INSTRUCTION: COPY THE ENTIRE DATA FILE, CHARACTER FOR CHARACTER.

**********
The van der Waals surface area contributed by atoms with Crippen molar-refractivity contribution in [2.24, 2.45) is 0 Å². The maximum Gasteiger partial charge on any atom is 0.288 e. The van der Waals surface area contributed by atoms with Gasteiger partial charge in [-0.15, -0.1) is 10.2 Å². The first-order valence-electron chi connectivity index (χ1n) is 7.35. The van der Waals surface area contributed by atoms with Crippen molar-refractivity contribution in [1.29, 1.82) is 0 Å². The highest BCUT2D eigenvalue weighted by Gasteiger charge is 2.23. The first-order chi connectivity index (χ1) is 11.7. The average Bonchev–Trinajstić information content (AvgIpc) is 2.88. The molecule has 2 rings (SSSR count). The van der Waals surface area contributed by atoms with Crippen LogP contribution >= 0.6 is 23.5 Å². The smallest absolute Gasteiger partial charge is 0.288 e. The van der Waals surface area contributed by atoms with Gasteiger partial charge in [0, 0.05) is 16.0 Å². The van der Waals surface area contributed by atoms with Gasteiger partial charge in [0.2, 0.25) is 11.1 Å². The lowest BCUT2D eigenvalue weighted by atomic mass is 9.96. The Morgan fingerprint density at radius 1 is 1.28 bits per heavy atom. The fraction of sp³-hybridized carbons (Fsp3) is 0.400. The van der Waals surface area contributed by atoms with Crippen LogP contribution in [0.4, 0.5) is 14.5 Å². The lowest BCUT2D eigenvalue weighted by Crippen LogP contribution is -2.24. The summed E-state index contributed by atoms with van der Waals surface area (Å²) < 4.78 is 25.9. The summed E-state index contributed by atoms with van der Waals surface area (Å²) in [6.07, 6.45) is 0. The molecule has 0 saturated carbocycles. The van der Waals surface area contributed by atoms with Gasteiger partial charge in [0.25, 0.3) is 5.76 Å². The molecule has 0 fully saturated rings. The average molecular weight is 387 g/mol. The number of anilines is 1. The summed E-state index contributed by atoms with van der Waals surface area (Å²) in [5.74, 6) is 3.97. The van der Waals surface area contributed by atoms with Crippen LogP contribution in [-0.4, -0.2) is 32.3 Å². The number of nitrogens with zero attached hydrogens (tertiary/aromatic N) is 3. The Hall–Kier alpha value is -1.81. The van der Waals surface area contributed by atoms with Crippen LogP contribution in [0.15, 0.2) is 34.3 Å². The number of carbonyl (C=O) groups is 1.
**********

The van der Waals surface area contributed by atoms with Crippen molar-refractivity contribution in [2.24, 2.45) is 0 Å². The maximum Gasteiger partial charge on any atom is 0.288 e. The van der Waals surface area contributed by atoms with Gasteiger partial charge in [-0.15, -0.1) is 10.2 Å². The first-order valence-electron chi connectivity index (χ1n) is 7.35. The van der Waals surface area contributed by atoms with Crippen molar-refractivity contribution in [1.29, 1.82) is 0 Å². The highest BCUT2D eigenvalue weighted by Gasteiger charge is 2.23. The first-order chi connectivity index (χ1) is 11.7. The average Bonchev–Trinajstić information content (AvgIpc) is 2.88. The molecule has 2 rings (SSSR count). The van der Waals surface area contributed by atoms with Crippen LogP contribution >= 0.6 is 23.5 Å². The smallest absolute Gasteiger partial charge is 0.288 e. The van der Waals surface area contributed by atoms with Gasteiger partial charge in [0, 0.05) is 16.0 Å². The van der Waals surface area contributed by atoms with Gasteiger partial charge in [0.2, 0.25) is 11.1 Å². The lowest BCUT2D eigenvalue weighted by atomic mass is 9.96. The Morgan fingerprint density at radius 1 is 1.28 bits per heavy atom. The fraction of sp³-hybridized carbons (Fsp3) is 0.400. The van der Waals surface area contributed by atoms with Crippen LogP contribution in [0.4, 0.5) is 14.5 Å². The lowest BCUT2D eigenvalue weighted by Crippen LogP contribution is -2.24. The summed E-state index contributed by atoms with van der Waals surface area (Å²) < 4.78 is 25.9. The summed E-state index contributed by atoms with van der Waals surface area (Å²) in [6.07, 6.45) is 0. The molecule has 0 saturated carbocycles. The van der Waals surface area contributed by atoms with Gasteiger partial charge in [0.25, 0.3) is 5.76 Å². The molecule has 0 fully saturated rings. The average molecular weight is 387 g/mol. The number of anilines is 1. The summed E-state index contributed by atoms with van der Waals surface area (Å²) in [5.74, 6) is 3.97. The van der Waals surface area contributed by atoms with Crippen LogP contribution in [-0.4, -0.2) is 32.3 Å². The number of nitrogens with zero attached hydrogens (tertiary/aromatic N) is 3. The Hall–Kier alpha value is -1.81. The van der Waals surface area contributed by atoms with Crippen LogP contribution in [0.15, 0.2) is 34.3 Å². The number of carbonyl (C=O) groups is 1.